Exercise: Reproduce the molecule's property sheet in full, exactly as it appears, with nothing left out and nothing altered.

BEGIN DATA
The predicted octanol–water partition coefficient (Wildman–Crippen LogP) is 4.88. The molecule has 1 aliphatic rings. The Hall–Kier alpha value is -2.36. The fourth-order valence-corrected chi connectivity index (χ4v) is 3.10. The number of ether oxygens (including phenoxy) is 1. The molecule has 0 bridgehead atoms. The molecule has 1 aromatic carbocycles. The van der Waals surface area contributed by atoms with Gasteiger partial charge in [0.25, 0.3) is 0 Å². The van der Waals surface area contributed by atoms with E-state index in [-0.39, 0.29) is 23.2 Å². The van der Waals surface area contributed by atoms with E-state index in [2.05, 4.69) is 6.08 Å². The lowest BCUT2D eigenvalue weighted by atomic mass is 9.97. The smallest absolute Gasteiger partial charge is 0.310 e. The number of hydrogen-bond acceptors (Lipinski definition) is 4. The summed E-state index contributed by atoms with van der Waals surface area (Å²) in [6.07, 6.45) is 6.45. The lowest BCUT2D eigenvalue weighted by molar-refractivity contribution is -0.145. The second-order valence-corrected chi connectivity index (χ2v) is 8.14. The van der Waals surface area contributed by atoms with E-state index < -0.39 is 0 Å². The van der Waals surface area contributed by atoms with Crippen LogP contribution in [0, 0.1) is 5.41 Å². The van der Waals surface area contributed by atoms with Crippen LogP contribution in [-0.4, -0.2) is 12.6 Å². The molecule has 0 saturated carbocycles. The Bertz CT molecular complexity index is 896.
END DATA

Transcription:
The predicted octanol–water partition coefficient (Wildman–Crippen LogP) is 4.88. The molecule has 1 aliphatic rings. The Hall–Kier alpha value is -2.36. The fourth-order valence-corrected chi connectivity index (χ4v) is 3.10. The number of ether oxygens (including phenoxy) is 1. The molecule has 0 bridgehead atoms. The molecule has 1 aromatic carbocycles. The van der Waals surface area contributed by atoms with Gasteiger partial charge in [0.25, 0.3) is 0 Å². The van der Waals surface area contributed by atoms with E-state index in [-0.39, 0.29) is 23.2 Å². The van der Waals surface area contributed by atoms with E-state index in [2.05, 4.69) is 6.08 Å². The lowest BCUT2D eigenvalue weighted by atomic mass is 9.97. The smallest absolute Gasteiger partial charge is 0.310 e. The number of hydrogen-bond acceptors (Lipinski definition) is 4. The summed E-state index contributed by atoms with van der Waals surface area (Å²) in [6.07, 6.45) is 6.45. The lowest BCUT2D eigenvalue weighted by molar-refractivity contribution is -0.145. The second-order valence-corrected chi connectivity index (χ2v) is 8.14. The van der Waals surface area contributed by atoms with E-state index < -0.39 is 0 Å². The van der Waals surface area contributed by atoms with Crippen LogP contribution in [0, 0.1) is 5.41 Å². The van der Waals surface area contributed by atoms with Crippen LogP contribution in [-0.4, -0.2) is 12.6 Å². The molecule has 0 saturated carbocycles. The Bertz CT molecular complexity index is 896.